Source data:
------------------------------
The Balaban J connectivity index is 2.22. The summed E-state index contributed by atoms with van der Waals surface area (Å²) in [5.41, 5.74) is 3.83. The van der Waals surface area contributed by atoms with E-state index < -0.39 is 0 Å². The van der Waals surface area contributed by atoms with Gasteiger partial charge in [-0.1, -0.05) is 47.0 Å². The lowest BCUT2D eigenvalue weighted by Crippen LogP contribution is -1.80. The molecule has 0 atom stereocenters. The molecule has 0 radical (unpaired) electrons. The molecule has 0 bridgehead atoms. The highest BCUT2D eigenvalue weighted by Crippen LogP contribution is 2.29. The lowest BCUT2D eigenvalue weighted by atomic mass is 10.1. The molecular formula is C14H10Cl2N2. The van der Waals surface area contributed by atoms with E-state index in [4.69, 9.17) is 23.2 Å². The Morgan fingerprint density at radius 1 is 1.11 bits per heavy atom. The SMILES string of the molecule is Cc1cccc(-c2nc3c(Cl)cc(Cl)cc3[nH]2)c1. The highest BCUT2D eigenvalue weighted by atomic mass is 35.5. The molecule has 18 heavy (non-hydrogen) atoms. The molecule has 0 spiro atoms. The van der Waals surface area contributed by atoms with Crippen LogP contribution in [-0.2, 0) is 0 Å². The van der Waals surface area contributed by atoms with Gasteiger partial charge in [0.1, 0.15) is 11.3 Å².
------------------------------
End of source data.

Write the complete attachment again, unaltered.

The Balaban J connectivity index is 2.22. The summed E-state index contributed by atoms with van der Waals surface area (Å²) in [5.41, 5.74) is 3.83. The van der Waals surface area contributed by atoms with E-state index < -0.39 is 0 Å². The van der Waals surface area contributed by atoms with Gasteiger partial charge in [-0.1, -0.05) is 47.0 Å². The lowest BCUT2D eigenvalue weighted by Crippen LogP contribution is -1.80. The molecule has 0 atom stereocenters. The molecule has 0 radical (unpaired) electrons. The molecule has 0 bridgehead atoms. The highest BCUT2D eigenvalue weighted by Crippen LogP contribution is 2.29. The lowest BCUT2D eigenvalue weighted by atomic mass is 10.1. The molecular formula is C14H10Cl2N2. The van der Waals surface area contributed by atoms with E-state index in [4.69, 9.17) is 23.2 Å². The Morgan fingerprint density at radius 1 is 1.11 bits per heavy atom. The SMILES string of the molecule is Cc1cccc(-c2nc3c(Cl)cc(Cl)cc3[nH]2)c1. The highest BCUT2D eigenvalue weighted by atomic mass is 35.5. The molecule has 18 heavy (non-hydrogen) atoms. The molecule has 0 spiro atoms. The van der Waals surface area contributed by atoms with Crippen LogP contribution in [-0.2, 0) is 0 Å². The van der Waals surface area contributed by atoms with Gasteiger partial charge in [0.1, 0.15) is 11.3 Å².